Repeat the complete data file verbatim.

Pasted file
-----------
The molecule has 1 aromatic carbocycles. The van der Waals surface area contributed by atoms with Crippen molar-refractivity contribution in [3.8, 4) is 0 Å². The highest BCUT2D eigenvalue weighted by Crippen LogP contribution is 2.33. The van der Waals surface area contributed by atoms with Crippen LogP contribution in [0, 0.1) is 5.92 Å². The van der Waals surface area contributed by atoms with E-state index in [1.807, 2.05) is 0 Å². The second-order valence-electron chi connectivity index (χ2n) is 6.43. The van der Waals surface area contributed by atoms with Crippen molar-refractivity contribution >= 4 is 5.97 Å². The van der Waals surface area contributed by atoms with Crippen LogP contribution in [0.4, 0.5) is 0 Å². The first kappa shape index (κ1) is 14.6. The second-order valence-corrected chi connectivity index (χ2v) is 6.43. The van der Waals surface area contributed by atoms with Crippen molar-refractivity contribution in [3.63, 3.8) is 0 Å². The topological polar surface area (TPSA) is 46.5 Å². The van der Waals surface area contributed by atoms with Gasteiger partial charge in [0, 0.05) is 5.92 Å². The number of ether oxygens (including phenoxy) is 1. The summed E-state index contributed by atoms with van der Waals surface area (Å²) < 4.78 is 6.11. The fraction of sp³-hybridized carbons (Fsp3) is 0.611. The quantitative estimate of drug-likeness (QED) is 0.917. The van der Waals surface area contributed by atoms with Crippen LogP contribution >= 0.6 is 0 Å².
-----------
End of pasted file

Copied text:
The molecule has 1 aromatic carbocycles. The van der Waals surface area contributed by atoms with Crippen molar-refractivity contribution in [3.8, 4) is 0 Å². The highest BCUT2D eigenvalue weighted by Crippen LogP contribution is 2.33. The van der Waals surface area contributed by atoms with Crippen LogP contribution in [0, 0.1) is 5.92 Å². The van der Waals surface area contributed by atoms with E-state index in [1.807, 2.05) is 0 Å². The second-order valence-electron chi connectivity index (χ2n) is 6.43. The van der Waals surface area contributed by atoms with Crippen molar-refractivity contribution >= 4 is 5.97 Å². The van der Waals surface area contributed by atoms with Crippen LogP contribution in [0.4, 0.5) is 0 Å². The first kappa shape index (κ1) is 14.6. The second-order valence-corrected chi connectivity index (χ2v) is 6.43. The van der Waals surface area contributed by atoms with Crippen molar-refractivity contribution in [3.63, 3.8) is 0 Å². The topological polar surface area (TPSA) is 46.5 Å². The van der Waals surface area contributed by atoms with Gasteiger partial charge in [0, 0.05) is 5.92 Å². The number of ether oxygens (including phenoxy) is 1. The summed E-state index contributed by atoms with van der Waals surface area (Å²) < 4.78 is 6.11. The fraction of sp³-hybridized carbons (Fsp3) is 0.611. The quantitative estimate of drug-likeness (QED) is 0.917. The van der Waals surface area contributed by atoms with Crippen LogP contribution >= 0.6 is 0 Å².